Mouse Smash

JC Lau's blog about geekery, gender and other rants


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GeekGirlCon ’15 Panel Recap: The Disability Politics of Daredevil

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With Daredevil returning for season two this week, let’s revisit our GeekGirlCon panel on the show! I attended a panel with Elsa S. Henry, a feminist scholar and disability rights activist. She also happens to be legally blind and, given that Daredevil is a show with a blind protagonist, she had several misconceptions about vision impairment to clear up.

“You can still like Daredevil, but here is a perspective you might not have had before,” Henry explained to a full room at the start of the session. She began by disproving several presumptions about what it was like to be blind. “Not all blind people use braille. So a lot of what you see isn’t accurate towards a blind person’s life,” she said, with reference to Matt Murdock’s constant use of a braille output device. “Most people use text-speak; you can hear it and don’t need to mess around with machines. When I watch the show, it’s very difficult not to notice things that don’t make any sense.” Continue reading

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Team Cassius: The Interview!

Ann Uland, Emily Willis and Cat Batka are the creative squad behind Cassius, a new comic series that depicts Ancient Rome as a wonderfully diverse place, and with a driving story of political intrigue and loads of strong female characters. We’ve reviewed Issue 1 here, and Issue 2 here. Issue 3 comes out in March 2016.

They took a little time out to have a chat with us at GeekGirlCon about Justin Trudeau, their favorite books, and making their own comic company!

L to R: Ann, Emily, Cat. Photo provided by Emily Willis and Ann Uland

L to R: Ann, Emily, Cat. Photo provided by Emily Willis and Ann Uland

Tell me a little about yourselves and Arbitrary Muse Comics. How did you come up with the idea for making your own publication?

Ann Uland: We first met online because I started drawing things for a story Emily was writing. When we started dating, it was pretty natural for us to start coming up with stories we wanted to tell together and comics is the perfect marriage of writing and art for us.

Emily Willis: Arbitrary Muse evolved as a small comics company to encapsulate what we do when we sell our own self-published work and help to distribute other webcomics in print as well. Cassius is our latest project because Julius Caesar is my favorite Shakespearean play and I wanted to work on something inspired by it. Continue reading


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Review: Cassius Issue 2: More diversity, more plot thickening!

Junia

I’ve previously written about Cassius Issue 1 for GeekGirlCon, and now I’ve been given the opportunity to continue following Junia in her epic adventures to understand the mark of Cassius!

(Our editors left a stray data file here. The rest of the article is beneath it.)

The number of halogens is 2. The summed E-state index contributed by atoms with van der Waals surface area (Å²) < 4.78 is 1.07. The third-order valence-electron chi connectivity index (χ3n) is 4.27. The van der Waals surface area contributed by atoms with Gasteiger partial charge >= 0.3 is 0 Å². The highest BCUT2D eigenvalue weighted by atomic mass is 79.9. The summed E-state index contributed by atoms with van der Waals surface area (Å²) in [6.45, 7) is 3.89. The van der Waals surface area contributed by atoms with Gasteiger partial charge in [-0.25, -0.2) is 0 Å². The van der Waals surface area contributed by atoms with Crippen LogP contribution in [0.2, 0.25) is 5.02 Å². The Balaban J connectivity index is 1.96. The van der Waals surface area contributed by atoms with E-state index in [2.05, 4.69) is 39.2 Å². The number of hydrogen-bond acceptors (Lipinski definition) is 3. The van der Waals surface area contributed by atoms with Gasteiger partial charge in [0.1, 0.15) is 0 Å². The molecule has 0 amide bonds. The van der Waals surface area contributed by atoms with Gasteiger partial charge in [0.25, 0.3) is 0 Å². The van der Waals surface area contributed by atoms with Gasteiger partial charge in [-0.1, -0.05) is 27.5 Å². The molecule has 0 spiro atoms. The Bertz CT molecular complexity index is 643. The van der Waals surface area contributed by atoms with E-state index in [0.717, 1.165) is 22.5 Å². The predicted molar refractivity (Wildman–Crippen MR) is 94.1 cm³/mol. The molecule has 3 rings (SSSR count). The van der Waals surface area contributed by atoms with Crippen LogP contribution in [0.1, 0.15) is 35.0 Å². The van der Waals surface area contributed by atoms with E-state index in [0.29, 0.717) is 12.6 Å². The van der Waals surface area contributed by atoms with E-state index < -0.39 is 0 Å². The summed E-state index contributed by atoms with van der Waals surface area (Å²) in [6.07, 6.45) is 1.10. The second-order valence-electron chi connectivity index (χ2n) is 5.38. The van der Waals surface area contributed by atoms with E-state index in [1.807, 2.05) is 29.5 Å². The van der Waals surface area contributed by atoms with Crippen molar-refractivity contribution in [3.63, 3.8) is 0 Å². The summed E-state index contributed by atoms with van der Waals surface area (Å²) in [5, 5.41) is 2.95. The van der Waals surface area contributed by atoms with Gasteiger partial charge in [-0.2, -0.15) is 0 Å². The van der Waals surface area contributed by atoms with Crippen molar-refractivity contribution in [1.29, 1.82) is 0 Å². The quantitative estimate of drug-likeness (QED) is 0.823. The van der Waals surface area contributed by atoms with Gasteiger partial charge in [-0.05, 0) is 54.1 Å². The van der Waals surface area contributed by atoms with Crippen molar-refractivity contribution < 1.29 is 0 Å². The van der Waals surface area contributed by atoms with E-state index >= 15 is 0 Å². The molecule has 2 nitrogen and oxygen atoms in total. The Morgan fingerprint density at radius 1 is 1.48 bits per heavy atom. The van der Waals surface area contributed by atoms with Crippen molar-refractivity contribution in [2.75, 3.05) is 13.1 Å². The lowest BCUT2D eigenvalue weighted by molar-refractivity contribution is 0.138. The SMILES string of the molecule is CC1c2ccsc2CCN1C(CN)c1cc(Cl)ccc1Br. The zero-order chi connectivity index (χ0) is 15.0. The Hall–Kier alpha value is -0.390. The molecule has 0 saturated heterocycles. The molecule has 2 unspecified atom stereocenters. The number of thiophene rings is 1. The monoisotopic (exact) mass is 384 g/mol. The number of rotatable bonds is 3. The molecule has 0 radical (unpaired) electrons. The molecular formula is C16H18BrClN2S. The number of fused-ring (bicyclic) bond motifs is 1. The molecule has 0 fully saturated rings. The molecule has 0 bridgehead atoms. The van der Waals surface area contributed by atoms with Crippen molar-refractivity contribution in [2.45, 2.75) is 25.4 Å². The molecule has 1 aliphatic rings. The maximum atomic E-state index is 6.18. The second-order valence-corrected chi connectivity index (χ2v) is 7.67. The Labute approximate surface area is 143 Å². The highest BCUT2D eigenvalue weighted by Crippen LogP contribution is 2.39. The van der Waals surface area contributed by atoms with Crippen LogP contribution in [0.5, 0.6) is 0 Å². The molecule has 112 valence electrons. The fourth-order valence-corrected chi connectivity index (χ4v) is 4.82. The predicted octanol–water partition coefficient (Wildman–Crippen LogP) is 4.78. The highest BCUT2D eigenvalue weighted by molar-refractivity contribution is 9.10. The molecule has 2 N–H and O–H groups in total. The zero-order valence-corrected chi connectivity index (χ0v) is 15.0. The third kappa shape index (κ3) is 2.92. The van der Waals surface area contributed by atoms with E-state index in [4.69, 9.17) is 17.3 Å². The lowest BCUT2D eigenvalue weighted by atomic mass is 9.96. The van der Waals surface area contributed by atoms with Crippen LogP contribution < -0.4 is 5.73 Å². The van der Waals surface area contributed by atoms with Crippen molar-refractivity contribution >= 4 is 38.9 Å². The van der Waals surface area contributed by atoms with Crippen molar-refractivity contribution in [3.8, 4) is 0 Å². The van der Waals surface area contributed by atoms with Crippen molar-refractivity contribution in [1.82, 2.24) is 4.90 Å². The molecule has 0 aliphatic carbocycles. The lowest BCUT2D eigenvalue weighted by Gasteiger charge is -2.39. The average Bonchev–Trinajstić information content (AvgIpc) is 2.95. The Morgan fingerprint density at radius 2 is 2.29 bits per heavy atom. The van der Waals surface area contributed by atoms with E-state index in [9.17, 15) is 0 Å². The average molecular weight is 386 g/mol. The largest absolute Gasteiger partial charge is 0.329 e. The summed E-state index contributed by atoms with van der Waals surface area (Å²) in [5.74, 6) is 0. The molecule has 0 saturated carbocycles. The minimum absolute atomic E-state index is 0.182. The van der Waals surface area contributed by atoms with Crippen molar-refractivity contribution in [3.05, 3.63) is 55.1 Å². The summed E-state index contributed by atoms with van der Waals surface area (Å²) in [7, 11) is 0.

As a bit of a recap, Cassius is a story from Arbitrary Muse Comics, the collective mind of Ann Uland and Emily Willis, and, while inspired by the Shakespearean play Julius Caesar, it’s clear almost right away that this is probably not the sort of story that Shakespeare imagined. Junia, the protagonist, inherits the mysterious mark of Cassius from her mentor—while on the run from would-be assassins—has to discover the meaning of the mark and what her destiny is. Continue reading


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So I was reading A-Force #1 when I noticed this…

I have to say that I LOVE A-Force. It’s cleverly written and compelling and has TONS of women in it. I’m so stoked to see how the rest of the story pans out when it continues later this year.

But anyway, I was rereading A-Force #1 today when I noticed this:

FullSizeRenderI guess it makes sense. It’s an ad for some toy based on the Avengers: Age of Ultron, and I’m reading a Marvel comic, so it stands to reason that there’d be advertising for products that might appeal to people who read comics.

EXCEPT THAT A-FORCE IS A STORY ABOUT THE EMPOWERMENT AND REPRESENTATION OF WOMEN AND WHERE THE FUCK IS BLACK WIDOW IN THE AVENGERS HQ TOY ON THIS AD REALLY.

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#WeWantWidow campaign is happening NOW!

pink-bw-coverThere’s a social media movement happening right now as I write this. #WeWantWidow is trending.
There are Black Widow Flash Mobs–and it’s the first ever multi-city cosplay flash mob–appearing across the world. Why? Because fans (of all genders) want to see Black Widow get as much representation as her male counterparts. Continue reading


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Imagined Universes and Their Inhabitants

GotG lineupWhen Marvel announced last year that Thor was going to be female, there was some backlash from pockets of comic book fandom saying that the change went against the mythology of the comic, and that Marvel was just pandering to feminists. Of course, given our cultural climate, it’s hardly surprising that an objection would be made on the basis of Thor’s gender. But what’s weirder is that the basis of this objection is that it wouldn’t fit into a universe which, by its definition, was a fictional one, and as such could encompass whatever sort of characters we can imagine.

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Thor’s Sales Record is Evidence that Diversity in Comics is a Good Thing

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You don’t say. Well, it should go without saying, but that hasn’t always been the case.

I’ve previously written about the importance of gender diversity for making comics accessible to a broader range of readers. Without having to rehash a lot of that, here’s some empirical evidence that shows that not only does gender diversity seem to morally be a good thing to have in comics, it also seems to have notable financial benefits. Continue reading